The Heart is Deceitful Above All Things … I Woke Up Early the Day I Died … The Last Time I Committed Suicide.
What do these three films have in common?
Fascinating title. Lousy movie.
Someday This Pain Will Be Useful to You tells the story of a Manhattan teen questioning his sexuality, his sanity, his future, and pretty much anything else that involves himself. Based on the acclaimed novel of the same name by Peter Cameron, the film clearly loses something in the translation – because all that’s left on the screen is a cliched, limp, and crushingly dull coming-of-age story that wastes both a stellar cast and a chance to explore the development of sexual identity from a fresh angle.
James Sveck (Toby Regbo) is a New York City teen possessed of an appropriately awkward/memorable last name, an appropriately dysfunctional family (Mom’s a kooky art dealer! Dad’s a vain, rich suit! Big sis dates her teacher and is obsessed with becoming famous!), and the appropriate amount of wry, cosmopolitan angst. He’s also probably gay but is the last person to realize it. (Okay, been there.)
James is really pretty unremarkable, but that doesn’t stop him from obsessing over himself to the point where he starts having panic attacks and contemplating either buying real estate or killing himself. After a botched attempt to flirt with his mother’s hunky gay gallery manager, he decides to meet with a life coach (Lucy Liu), and they go jogging.
Aaaaaaaand that’s about it.
Deborah Ann Woll and Marcia Gay Harden
Someday’s biggest problem is that it’s utterly unoriginal. Its characters, relationships and story are just too familiar and stock by this point – it’s as though a box set of Sundance Selects became sentient and took it upon itself to write a new Marcia Gay Harden vehicle. Or someone fed a season of Gossip Girl marathon after midnight and it lost all its soapy ridiculousness.
Burstyn with real fruit flavor?
Without any surprises or fresh insights to offer, the film leaves us waiting for something interesting to happen, which of course gives us plenty of time to pick apart every detail: Why does James seriously contemplate suicide in the opening scene, never to display that kind of behavior again? Where did they find all these awful soft pop songs? And why am I expected to feel remotely sorry for a rich kid with a faboo grandma and seemingly no restrictions or curfew whose parents pay for him to hang out with Lucy Liu?
Regbo and Stephen Lang
The “New York City intellectual coming-of-age” film has become its own subgenre in recent years (Igby Goes Down, The Squid and the Whale), and when done right it’s actually not a bad formula. When it’s done wrong, it’s Debra Messing’s kid on Smash. Someday This Pain actually reminded me a bit of It’s Kind of a Funny Story, only here it’s kind of not. It’s not kind of funny, or kind of touching, or kind of interesting. It’s a New York indie on autopilot.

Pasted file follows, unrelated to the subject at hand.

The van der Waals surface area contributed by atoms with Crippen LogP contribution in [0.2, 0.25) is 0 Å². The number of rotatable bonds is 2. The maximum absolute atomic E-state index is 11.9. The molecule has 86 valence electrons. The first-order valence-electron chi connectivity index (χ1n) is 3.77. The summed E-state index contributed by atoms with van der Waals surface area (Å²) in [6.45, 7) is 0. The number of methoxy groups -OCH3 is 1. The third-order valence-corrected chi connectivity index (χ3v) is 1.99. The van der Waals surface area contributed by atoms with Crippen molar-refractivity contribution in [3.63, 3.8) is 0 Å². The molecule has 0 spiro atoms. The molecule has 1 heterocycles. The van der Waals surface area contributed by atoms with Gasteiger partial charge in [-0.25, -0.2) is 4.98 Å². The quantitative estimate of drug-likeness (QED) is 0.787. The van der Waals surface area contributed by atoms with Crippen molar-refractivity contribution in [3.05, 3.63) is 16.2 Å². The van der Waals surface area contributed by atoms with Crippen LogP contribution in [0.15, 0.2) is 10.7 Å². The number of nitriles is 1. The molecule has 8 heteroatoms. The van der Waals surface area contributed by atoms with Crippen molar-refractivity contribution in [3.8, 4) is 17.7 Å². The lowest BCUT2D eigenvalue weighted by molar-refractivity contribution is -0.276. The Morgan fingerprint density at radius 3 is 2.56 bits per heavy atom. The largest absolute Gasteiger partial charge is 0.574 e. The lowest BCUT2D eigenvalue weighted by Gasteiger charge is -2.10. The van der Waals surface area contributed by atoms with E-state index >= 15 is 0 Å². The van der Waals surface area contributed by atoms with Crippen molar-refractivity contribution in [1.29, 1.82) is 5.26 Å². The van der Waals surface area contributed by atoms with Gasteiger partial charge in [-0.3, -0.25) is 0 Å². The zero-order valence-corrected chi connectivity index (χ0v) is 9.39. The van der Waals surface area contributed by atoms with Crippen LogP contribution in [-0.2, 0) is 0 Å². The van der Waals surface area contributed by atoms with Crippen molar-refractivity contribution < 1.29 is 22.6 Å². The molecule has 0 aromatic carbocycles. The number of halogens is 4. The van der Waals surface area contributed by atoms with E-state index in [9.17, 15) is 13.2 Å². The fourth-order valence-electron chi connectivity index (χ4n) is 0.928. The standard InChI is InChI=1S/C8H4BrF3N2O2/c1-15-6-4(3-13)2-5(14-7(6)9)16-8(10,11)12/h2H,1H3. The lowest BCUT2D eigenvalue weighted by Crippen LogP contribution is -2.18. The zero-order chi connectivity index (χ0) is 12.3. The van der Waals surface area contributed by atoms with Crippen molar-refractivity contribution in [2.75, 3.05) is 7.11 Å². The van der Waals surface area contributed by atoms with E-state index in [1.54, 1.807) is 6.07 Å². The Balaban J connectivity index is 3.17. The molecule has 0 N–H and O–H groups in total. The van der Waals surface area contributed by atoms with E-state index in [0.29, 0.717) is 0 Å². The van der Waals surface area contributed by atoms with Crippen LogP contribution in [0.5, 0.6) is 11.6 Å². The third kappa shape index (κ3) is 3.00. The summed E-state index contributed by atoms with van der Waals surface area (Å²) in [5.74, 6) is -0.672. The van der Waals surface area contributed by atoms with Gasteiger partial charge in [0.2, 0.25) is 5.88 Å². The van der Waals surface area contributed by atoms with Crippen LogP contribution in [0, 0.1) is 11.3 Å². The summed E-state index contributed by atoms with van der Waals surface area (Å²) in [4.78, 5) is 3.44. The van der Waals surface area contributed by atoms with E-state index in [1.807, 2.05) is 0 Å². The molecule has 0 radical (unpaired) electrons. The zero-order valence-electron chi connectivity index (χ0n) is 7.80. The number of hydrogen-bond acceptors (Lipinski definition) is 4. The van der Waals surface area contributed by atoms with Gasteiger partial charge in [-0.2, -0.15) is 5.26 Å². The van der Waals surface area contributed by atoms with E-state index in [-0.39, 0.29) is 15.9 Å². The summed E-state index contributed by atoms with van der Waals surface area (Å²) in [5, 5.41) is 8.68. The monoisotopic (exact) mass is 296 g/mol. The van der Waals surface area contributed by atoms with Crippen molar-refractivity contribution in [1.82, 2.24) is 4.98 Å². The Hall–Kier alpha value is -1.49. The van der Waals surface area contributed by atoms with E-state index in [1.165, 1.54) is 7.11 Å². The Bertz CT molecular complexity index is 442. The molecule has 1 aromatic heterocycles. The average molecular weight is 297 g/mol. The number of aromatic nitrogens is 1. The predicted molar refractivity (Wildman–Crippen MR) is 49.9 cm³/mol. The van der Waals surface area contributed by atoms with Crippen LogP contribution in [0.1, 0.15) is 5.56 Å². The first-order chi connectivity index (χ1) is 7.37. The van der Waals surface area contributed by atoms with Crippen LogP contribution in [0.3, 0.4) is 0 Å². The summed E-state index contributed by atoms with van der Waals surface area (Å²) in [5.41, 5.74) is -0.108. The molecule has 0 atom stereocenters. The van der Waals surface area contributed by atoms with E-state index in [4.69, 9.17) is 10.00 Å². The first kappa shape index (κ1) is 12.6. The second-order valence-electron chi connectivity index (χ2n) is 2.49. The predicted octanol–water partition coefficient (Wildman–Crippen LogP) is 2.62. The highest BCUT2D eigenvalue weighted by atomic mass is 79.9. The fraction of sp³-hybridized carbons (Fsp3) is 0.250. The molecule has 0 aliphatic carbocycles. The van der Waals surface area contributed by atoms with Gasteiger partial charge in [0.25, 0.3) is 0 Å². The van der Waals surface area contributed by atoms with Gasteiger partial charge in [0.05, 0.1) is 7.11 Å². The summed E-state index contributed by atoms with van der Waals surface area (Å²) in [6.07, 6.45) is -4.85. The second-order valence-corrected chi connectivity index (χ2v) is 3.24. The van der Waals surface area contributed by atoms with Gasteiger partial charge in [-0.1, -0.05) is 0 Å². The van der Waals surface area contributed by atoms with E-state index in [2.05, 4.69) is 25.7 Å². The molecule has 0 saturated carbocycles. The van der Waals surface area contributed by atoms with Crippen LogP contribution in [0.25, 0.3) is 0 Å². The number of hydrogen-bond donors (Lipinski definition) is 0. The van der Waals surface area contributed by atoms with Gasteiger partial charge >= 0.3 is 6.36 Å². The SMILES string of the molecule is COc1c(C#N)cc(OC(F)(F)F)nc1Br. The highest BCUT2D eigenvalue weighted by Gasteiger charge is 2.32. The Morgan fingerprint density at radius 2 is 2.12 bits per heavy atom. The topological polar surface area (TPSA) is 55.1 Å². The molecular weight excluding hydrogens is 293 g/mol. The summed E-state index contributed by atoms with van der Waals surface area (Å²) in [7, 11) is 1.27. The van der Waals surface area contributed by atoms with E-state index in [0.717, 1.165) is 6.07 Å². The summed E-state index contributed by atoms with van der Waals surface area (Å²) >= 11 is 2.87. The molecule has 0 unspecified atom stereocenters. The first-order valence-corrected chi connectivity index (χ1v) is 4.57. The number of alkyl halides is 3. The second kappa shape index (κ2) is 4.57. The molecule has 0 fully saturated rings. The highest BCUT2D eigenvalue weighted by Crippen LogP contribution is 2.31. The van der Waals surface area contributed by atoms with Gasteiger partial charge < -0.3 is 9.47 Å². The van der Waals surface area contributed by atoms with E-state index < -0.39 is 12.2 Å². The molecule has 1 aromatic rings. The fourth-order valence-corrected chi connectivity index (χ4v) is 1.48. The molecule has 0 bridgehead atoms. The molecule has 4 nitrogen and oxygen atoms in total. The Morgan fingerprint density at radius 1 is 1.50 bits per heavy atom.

Which is sad, because there are some fantastic performers being wasted here. Rising Brit newcomer Regbo – who is the spitting image of a young Cillian Murphy – might have some serious chops hiding under those bangs, but he never gets the chance to show them. It’s great to see the stunning Deborah Ann Woll act without the burden of her True Blood drawl, and any Peter Gallagher is good Peter Gallagher. It’s just a shame that, given the circumstances, cardboard cutouts could have done their jobs for them here.
Peter Gallagher and friend
Stunning newcomer Gilbert Uwuor seems well cast as the confident, exotic object of James’ attentions, but his character is so underexplored that it’s hard to tell. Aubrey Plaza from Parks and Recreation (who is quietly unseating Zooey Deschanel as the go-to indie darling) and Siobhan Fallon (Saturday Night Live and Dancer in the Dark) breathe a little life into the film in their single scene as a hilarious mother and daughter who try to sell James their dump-front house, but only serve to show how fun this movie might have been had it thought outside the box a bit more.
The concern of questioning youth is a real one, and it deserves to be explored in as many ways as possible as the times and cultural landscape change. Let’s just hope that the next film to tackle the topic proves to be a bit less pain and a bit more useful.
Someday This Pain Will Be Useful to You opens today in select cities.